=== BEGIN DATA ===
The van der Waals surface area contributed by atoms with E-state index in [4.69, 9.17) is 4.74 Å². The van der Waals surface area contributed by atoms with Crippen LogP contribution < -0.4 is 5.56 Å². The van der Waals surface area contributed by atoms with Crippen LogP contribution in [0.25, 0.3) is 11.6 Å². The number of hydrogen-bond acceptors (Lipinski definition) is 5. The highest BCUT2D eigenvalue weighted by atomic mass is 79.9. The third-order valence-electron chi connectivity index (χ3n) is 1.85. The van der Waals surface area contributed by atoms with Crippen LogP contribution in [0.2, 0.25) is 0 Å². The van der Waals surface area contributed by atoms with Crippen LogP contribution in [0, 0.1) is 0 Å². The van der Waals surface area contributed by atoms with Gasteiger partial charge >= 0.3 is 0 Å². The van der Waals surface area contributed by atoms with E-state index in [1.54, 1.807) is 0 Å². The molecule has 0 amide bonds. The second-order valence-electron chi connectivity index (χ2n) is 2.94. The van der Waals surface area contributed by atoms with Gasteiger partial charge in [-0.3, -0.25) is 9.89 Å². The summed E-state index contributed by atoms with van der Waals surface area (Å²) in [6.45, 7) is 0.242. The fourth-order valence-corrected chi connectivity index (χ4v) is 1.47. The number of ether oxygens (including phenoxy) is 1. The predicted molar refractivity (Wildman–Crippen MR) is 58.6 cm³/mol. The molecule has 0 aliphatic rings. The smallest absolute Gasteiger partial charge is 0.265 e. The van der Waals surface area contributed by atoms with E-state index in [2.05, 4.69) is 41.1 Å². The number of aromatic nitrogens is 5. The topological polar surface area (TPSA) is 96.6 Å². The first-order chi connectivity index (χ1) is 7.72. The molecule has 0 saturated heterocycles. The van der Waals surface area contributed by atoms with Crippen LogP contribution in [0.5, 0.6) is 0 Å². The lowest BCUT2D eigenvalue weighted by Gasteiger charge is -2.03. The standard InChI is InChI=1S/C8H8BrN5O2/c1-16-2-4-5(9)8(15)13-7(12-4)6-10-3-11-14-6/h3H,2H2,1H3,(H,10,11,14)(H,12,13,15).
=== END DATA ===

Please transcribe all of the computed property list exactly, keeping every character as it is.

The van der Waals surface area contributed by atoms with E-state index in [4.69, 9.17) is 4.74 Å². The van der Waals surface area contributed by atoms with Crippen LogP contribution < -0.4 is 5.56 Å². The van der Waals surface area contributed by atoms with Crippen LogP contribution in [0.25, 0.3) is 11.6 Å². The number of hydrogen-bond acceptors (Lipinski definition) is 5. The highest BCUT2D eigenvalue weighted by atomic mass is 79.9. The third-order valence-electron chi connectivity index (χ3n) is 1.85. The van der Waals surface area contributed by atoms with Crippen LogP contribution in [0.2, 0.25) is 0 Å². The van der Waals surface area contributed by atoms with Crippen LogP contribution in [0, 0.1) is 0 Å². The van der Waals surface area contributed by atoms with Gasteiger partial charge >= 0.3 is 0 Å². The van der Waals surface area contributed by atoms with E-state index in [1.54, 1.807) is 0 Å². The molecule has 0 amide bonds. The second-order valence-electron chi connectivity index (χ2n) is 2.94. The van der Waals surface area contributed by atoms with Gasteiger partial charge in [-0.3, -0.25) is 9.89 Å². The summed E-state index contributed by atoms with van der Waals surface area (Å²) in [6.45, 7) is 0.242. The fourth-order valence-corrected chi connectivity index (χ4v) is 1.47. The number of ether oxygens (including phenoxy) is 1. The predicted molar refractivity (Wildman–Crippen MR) is 58.6 cm³/mol. The molecule has 0 aliphatic rings. The smallest absolute Gasteiger partial charge is 0.265 e. The van der Waals surface area contributed by atoms with E-state index in [2.05, 4.69) is 41.1 Å². The number of aromatic nitrogens is 5. The topological polar surface area (TPSA) is 96.6 Å². The first-order chi connectivity index (χ1) is 7.72. The molecule has 0 saturated heterocycles. The van der Waals surface area contributed by atoms with Crippen LogP contribution in [0.5, 0.6) is 0 Å². The lowest BCUT2D eigenvalue weighted by Gasteiger charge is -2.03. The standard InChI is InChI=1S/C8H8BrN5O2/c1-16-2-4-5(9)8(15)13-7(12-4)6-10-3-11-14-6/h3H,2H2,1H3,(H,10,11,14)(H,12,13,15).